The 2021 NFL Draft begins on Thursday, April 29 and runs though Saturday, May 1, and Mizzou is expecting to have multiple players hear their names called at some point throughout the extended weekend. The list of Tigers expected to be selected at some point in the draft includes: linebacker Nick Bolton, offensive lineman Larry Borom, running back Larry Rountree III, safety Tyree Gillespie and defensive back Joshuah Bledsoe. Wide receivers Damon Hazelton, Johnathon Johnson and Jonathan Nance could also find their way into an NFL Training camp.
Rock M Nation is taking a deep dive into each player’s NFL Draft stock breaking down strengths, weaknesses and potential team fit.
Today we’re breaking down Mizzou Offensive Lineman, Larry Borom.
Name: Larry Borom
Position: Offensive Line
Age: 21 (3/30/1999)
Weight: 322 pounds
Arm Length: 33 1/8”
Hand Length: 10 3/8”
Wing Span: 80”
Draft Projection: Day 3 to Undrafted
Pro Day Measurables:
40-yard dash: 5.15
Bench press (225 pounds): 21 reps
Vertical jump: 31”
Broad jump: 8-58
Three-cone drill: 8.04
20-yard shuttle: 2.96
Player Comparison: Bobby Hart, Buffalo Bills
Games Played: 25 Games
- Started 19 games in collegiate career
- According to PFF, graded out as Missouri’s best offensive lineman in 2020 (87.0)
Coming out of high school, Borom was labeled as a bit of a mauler who struggled a bit with his body. He came into Missouri at just under 340 pounds, and needed to convert some of that weight from fat to muscle, and he has certainly made some large strides in that department. He weighed in at 322 recently, and there’s a lot more muscle on his frame than previously before. It makes me believe that there’s more room to grow in that department once he’s in a NFL strength program.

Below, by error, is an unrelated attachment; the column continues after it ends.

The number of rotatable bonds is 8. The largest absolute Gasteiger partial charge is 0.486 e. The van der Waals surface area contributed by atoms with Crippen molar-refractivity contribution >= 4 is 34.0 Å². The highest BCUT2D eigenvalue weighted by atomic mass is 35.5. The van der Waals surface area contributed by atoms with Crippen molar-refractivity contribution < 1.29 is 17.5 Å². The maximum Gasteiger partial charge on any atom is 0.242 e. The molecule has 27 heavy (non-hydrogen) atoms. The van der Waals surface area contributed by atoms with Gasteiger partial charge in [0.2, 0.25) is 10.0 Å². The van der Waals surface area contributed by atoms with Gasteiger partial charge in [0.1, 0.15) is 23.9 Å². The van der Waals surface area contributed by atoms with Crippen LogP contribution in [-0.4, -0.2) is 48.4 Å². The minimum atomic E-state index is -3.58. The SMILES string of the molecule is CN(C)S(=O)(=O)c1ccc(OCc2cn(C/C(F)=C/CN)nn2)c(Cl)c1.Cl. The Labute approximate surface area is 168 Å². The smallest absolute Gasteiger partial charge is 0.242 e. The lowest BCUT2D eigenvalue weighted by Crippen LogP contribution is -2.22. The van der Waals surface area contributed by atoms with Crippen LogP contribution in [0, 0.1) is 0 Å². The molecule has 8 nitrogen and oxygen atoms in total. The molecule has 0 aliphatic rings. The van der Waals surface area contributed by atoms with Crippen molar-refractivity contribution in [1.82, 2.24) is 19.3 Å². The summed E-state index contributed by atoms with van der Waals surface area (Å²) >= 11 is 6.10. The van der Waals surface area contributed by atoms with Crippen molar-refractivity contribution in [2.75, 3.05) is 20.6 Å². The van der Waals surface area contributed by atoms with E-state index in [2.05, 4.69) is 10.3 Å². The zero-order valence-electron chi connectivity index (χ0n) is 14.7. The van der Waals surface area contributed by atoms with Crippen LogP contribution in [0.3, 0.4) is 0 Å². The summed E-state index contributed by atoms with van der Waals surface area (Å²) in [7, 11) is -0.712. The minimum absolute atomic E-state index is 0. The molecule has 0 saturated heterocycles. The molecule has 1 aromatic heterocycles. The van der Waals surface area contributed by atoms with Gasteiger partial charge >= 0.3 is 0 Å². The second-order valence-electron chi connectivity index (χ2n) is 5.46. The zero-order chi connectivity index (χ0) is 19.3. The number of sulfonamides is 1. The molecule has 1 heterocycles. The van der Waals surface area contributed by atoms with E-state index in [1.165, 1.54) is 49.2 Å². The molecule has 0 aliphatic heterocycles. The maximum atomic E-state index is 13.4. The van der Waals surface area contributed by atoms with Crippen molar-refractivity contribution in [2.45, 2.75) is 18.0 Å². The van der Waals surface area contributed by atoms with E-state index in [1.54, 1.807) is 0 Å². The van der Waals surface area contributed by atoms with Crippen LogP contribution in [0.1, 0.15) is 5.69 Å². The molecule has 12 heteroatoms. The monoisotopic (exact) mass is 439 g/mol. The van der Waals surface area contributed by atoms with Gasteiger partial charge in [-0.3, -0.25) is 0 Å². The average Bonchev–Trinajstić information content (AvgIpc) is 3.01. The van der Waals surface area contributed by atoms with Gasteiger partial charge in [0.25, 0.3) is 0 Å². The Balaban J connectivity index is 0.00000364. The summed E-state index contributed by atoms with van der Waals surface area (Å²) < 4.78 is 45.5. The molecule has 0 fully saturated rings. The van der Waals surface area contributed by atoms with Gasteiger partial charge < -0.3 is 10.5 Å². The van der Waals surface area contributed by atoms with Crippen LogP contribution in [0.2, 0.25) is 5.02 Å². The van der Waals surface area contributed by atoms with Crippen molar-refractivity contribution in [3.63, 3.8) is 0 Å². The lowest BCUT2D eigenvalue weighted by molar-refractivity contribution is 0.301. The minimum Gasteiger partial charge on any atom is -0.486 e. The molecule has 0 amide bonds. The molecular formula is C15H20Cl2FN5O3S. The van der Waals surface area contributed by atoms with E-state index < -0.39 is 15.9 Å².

On the field at Missouri, Borom lived up to that role of a mauler. He was a consistent force when blocking against the run. He possess above average hand usage, and if he can hook into you... It’s going to be a problem. Where he exceeded expectations the most, was in pass protection. The athletic skills had always been there, but after an up and down sophomore year, he really honed into that flaw to make it into a strength in his final year at Missouri. In his final year at Mizzou, he had 324 snaps in pass protection and only gave up two hurries. For context, he gave up 15 hurries on 412 snaps the year prior.
Borom is in kind of a tricky situation. He has collegiate experience at both guard and tackle, was quite good in his last year, but there are questions about his athletic ability at the next level. There are quite a few scouts that seem to believe he’s going to struggle as a tackle due to his lack of quickness, and they very well may be right, but I wouldn’t be so quick to move him to a guard position. He has solid footwork, good hand placement and the right mentality that every offensive lineman needs. He’s probably going to be a fringe draft prospect, but if he can find a roster or practice squad that will let him develop a little bit, you could be looking at a fringe starter which would be nice value for where he’s projected to go.
What scouts and analysts are saying about Borom:
From Lance Zierling, at NFL.com
Borom’s mobility will be judged relative to his position ask by NFL teams. While some teams might be tempted to try him at tackle first, he doesn’t appear to have functional lateral movement for pass sets or as a run blocker. If a team can fix his hand placement and get him working inside opponents’ frames, we could see a jump in his block sustain and push as a downhill, phone-booth blocker in a power scheme. He creates some movement as a down blocker and teams are usually willing to spend time developing bigger guards with experience at tackle on the collegiate level.
Larry Borom projects as a fringe NFL offensive lineman. Borom, who leaves Missouri as a multi-year starter who has logged reps at both tackle and on the interior, does not inspire a great deal of enthusiasm with his functional athleticism and range as a blocker. But with his stature and strong hands, Borom feels destined to gather a look somewhere in the NFL due to some of the more uncoachable dynamics at play with his game. The big question for him is how much untapped potential he can provide an NFL franchise. If a team comes away convinced they can tap into more functional athleticism, he may surprise with his draft stock. But based on the film, he’ll be challenged to secure a 53-man roster role in the league.
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